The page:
Sunday, December 30, 2012

Collected Callery Pear Bonsai

Here is another picture of a pear bonsai. I am pretty sure its a wild Callery pear. This type of tree is particularly tough and vigorous. It can outcompete many native plants and trees here in the Ohio River Valley and is a widely invasive species. I often set out on foot in search of good material to extract. The one in this picture is from an area near some railroad tracks. Railroad tracks are often a great place to tree hunt. Check your local laws regarding this activity, if you don't own the land that is, or risk being fined or imprisoned. There are a lot of great wild pear trees out there along with elm, mulberry, hawthorn, and even some catalpa and eastern red cedar. I honestly feel that the pear trees develop much quicker that the others. They have a higher threshold for abuse, including root trauma, which makes them easy to collect if you know what you're doing.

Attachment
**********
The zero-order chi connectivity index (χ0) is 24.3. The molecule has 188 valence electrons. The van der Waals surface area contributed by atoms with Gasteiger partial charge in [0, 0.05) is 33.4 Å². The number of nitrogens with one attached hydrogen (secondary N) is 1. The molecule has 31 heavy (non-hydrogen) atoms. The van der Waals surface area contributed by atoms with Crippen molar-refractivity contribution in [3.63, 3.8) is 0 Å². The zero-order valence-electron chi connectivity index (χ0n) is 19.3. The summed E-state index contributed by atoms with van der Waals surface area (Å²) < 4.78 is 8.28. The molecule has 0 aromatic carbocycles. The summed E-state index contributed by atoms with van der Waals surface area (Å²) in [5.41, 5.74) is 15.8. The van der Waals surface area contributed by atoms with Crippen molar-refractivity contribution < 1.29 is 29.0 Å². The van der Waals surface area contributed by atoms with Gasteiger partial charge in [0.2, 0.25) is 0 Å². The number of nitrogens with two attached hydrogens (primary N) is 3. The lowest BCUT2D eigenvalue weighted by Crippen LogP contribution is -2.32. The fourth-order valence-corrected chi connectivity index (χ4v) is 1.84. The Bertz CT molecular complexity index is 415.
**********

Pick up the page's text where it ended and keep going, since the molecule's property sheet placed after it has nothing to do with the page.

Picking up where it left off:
Chamomile herb is a good source of calcium, magnesium, sulfur, iron, and zinc. These are all nutrients that plants need that are usually not included in plant foods. Im currently doing some experiments with chamomile herbs. I became aware of the beneficial effects of chamomile in 2007 when a friend poured some of her chamomile tea into one of my ficus plants and I immediately saw the plant respond positively.